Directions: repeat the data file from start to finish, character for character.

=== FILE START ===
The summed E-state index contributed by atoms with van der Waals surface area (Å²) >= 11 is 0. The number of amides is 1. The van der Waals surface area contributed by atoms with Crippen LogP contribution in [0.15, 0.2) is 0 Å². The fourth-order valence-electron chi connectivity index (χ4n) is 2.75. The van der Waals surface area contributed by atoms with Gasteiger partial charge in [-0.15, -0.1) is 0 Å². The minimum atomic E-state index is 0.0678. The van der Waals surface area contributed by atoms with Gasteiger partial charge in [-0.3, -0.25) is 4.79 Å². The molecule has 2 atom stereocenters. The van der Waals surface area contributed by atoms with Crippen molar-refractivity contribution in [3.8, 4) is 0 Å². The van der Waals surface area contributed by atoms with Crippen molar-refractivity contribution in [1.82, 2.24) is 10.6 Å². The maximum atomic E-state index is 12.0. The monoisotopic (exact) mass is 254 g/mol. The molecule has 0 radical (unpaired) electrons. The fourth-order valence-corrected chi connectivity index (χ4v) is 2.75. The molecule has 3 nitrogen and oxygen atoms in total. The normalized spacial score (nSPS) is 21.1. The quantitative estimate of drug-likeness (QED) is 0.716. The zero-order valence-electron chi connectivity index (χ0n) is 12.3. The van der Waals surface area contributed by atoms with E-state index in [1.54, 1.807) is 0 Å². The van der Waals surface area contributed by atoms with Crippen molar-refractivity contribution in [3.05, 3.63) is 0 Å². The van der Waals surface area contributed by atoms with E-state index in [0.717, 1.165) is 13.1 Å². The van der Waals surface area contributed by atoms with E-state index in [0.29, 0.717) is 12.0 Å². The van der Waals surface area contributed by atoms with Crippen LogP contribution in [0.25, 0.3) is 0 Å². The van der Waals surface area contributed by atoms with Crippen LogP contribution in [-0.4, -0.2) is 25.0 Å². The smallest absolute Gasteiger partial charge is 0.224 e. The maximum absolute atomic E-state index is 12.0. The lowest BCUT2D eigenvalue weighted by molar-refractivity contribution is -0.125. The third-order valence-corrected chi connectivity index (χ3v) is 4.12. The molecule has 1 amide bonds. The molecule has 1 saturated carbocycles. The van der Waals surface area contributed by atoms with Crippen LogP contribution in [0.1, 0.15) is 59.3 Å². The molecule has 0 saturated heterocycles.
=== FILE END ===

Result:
The summed E-state index contributed by atoms with van der Waals surface area (Å²) >= 11 is 0. The number of amides is 1. The van der Waals surface area contributed by atoms with Crippen LogP contribution in [0.15, 0.2) is 0 Å². The fourth-order valence-electron chi connectivity index (χ4n) is 2.75. The van der Waals surface area contributed by atoms with Gasteiger partial charge in [-0.15, -0.1) is 0 Å². The minimum atomic E-state index is 0.0678. The van der Waals surface area contributed by atoms with Gasteiger partial charge in [-0.3, -0.25) is 4.79 Å². The molecule has 2 atom stereocenters. The van der Waals surface area contributed by atoms with Crippen molar-refractivity contribution in [3.8, 4) is 0 Å². The van der Waals surface area contributed by atoms with Crippen molar-refractivity contribution in [1.82, 2.24) is 10.6 Å². The maximum atomic E-state index is 12.0. The monoisotopic (exact) mass is 254 g/mol. The molecule has 0 radical (unpaired) electrons. The fourth-order valence-corrected chi connectivity index (χ4v) is 2.75. The molecule has 3 nitrogen and oxygen atoms in total. The normalized spacial score (nSPS) is 21.1. The quantitative estimate of drug-likeness (QED) is 0.716. The zero-order valence-electron chi connectivity index (χ0n) is 12.3. The van der Waals surface area contributed by atoms with E-state index in [1.54, 1.807) is 0 Å². The van der Waals surface area contributed by atoms with Crippen molar-refractivity contribution in [3.05, 3.63) is 0 Å². The van der Waals surface area contributed by atoms with E-state index in [0.717, 1.165) is 13.1 Å². The van der Waals surface area contributed by atoms with E-state index in [0.29, 0.717) is 12.0 Å². The van der Waals surface area contributed by atoms with Crippen LogP contribution in [0.25, 0.3) is 0 Å². The van der Waals surface area contributed by atoms with Crippen LogP contribution in [-0.4, -0.2) is 25.0 Å². The smallest absolute Gasteiger partial charge is 0.224 e. The maximum absolute atomic E-state index is 12.0. The lowest BCUT2D eigenvalue weighted by molar-refractivity contribution is -0.125. The third-order valence-corrected chi connectivity index (χ3v) is 4.12. The molecule has 1 amide bonds. The molecule has 1 saturated carbocycles. The van der Waals surface area contributed by atoms with Crippen LogP contribution in [0.1, 0.15) is 59.3 Å². The molecule has 0 saturated heterocycles.